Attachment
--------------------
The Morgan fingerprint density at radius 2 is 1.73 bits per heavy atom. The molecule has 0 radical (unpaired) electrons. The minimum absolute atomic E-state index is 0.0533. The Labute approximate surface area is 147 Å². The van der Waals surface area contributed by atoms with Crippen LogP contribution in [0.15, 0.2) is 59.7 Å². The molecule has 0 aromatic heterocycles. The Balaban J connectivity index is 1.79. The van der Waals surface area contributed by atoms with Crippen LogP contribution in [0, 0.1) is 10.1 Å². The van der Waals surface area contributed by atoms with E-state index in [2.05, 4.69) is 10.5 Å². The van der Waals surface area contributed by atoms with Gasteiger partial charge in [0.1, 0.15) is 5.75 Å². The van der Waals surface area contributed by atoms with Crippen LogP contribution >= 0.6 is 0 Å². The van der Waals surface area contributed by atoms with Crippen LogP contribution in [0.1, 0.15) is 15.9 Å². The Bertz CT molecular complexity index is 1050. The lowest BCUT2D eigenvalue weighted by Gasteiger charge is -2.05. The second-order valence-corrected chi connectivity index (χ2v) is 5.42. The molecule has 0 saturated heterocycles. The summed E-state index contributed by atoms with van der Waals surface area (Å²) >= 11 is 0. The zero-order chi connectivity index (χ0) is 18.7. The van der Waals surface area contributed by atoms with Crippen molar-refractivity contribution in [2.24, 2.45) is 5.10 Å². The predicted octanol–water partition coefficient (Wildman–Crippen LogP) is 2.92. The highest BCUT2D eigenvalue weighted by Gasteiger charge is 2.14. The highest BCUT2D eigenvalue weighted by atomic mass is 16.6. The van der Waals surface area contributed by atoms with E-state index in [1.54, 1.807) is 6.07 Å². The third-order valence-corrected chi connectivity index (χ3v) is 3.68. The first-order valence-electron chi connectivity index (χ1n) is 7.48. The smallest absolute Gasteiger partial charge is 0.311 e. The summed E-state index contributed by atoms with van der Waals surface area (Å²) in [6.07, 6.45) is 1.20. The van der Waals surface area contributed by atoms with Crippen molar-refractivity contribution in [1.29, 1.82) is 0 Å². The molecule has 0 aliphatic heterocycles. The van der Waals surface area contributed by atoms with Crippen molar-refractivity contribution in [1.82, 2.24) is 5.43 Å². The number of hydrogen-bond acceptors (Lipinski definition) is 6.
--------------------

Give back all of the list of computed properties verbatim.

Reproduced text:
The Morgan fingerprint density at radius 2 is 1.73 bits per heavy atom. The molecule has 0 radical (unpaired) electrons. The minimum absolute atomic E-state index is 0.0533. The Labute approximate surface area is 147 Å². The van der Waals surface area contributed by atoms with Crippen LogP contribution in [0.15, 0.2) is 59.7 Å². The molecule has 0 aromatic heterocycles. The Balaban J connectivity index is 1.79. The van der Waals surface area contributed by atoms with Crippen LogP contribution in [0, 0.1) is 10.1 Å². The van der Waals surface area contributed by atoms with E-state index in [2.05, 4.69) is 10.5 Å². The van der Waals surface area contributed by atoms with Gasteiger partial charge in [0.1, 0.15) is 5.75 Å². The van der Waals surface area contributed by atoms with Crippen LogP contribution >= 0.6 is 0 Å². The van der Waals surface area contributed by atoms with Crippen LogP contribution in [0.1, 0.15) is 15.9 Å². The Bertz CT molecular complexity index is 1050. The lowest BCUT2D eigenvalue weighted by Gasteiger charge is -2.05. The second-order valence-corrected chi connectivity index (χ2v) is 5.42. The molecule has 0 saturated heterocycles. The summed E-state index contributed by atoms with van der Waals surface area (Å²) >= 11 is 0. The zero-order chi connectivity index (χ0) is 18.7. The van der Waals surface area contributed by atoms with Crippen molar-refractivity contribution in [2.24, 2.45) is 5.10 Å². The predicted octanol–water partition coefficient (Wildman–Crippen LogP) is 2.92. The highest BCUT2D eigenvalue weighted by Gasteiger charge is 2.14. The highest BCUT2D eigenvalue weighted by atomic mass is 16.6. The van der Waals surface area contributed by atoms with E-state index in [1.54, 1.807) is 6.07 Å². The third-order valence-corrected chi connectivity index (χ3v) is 3.68. The first-order valence-electron chi connectivity index (χ1n) is 7.48. The smallest absolute Gasteiger partial charge is 0.311 e. The summed E-state index contributed by atoms with van der Waals surface area (Å²) in [6.07, 6.45) is 1.20. The van der Waals surface area contributed by atoms with Crippen molar-refractivity contribution in [1.29, 1.82) is 0 Å². The molecule has 0 aliphatic heterocycles. The van der Waals surface area contributed by atoms with Crippen molar-refractivity contribution in [1.82, 2.24) is 5.43 Å². The number of hydrogen-bond acceptors (Lipinski definition) is 6.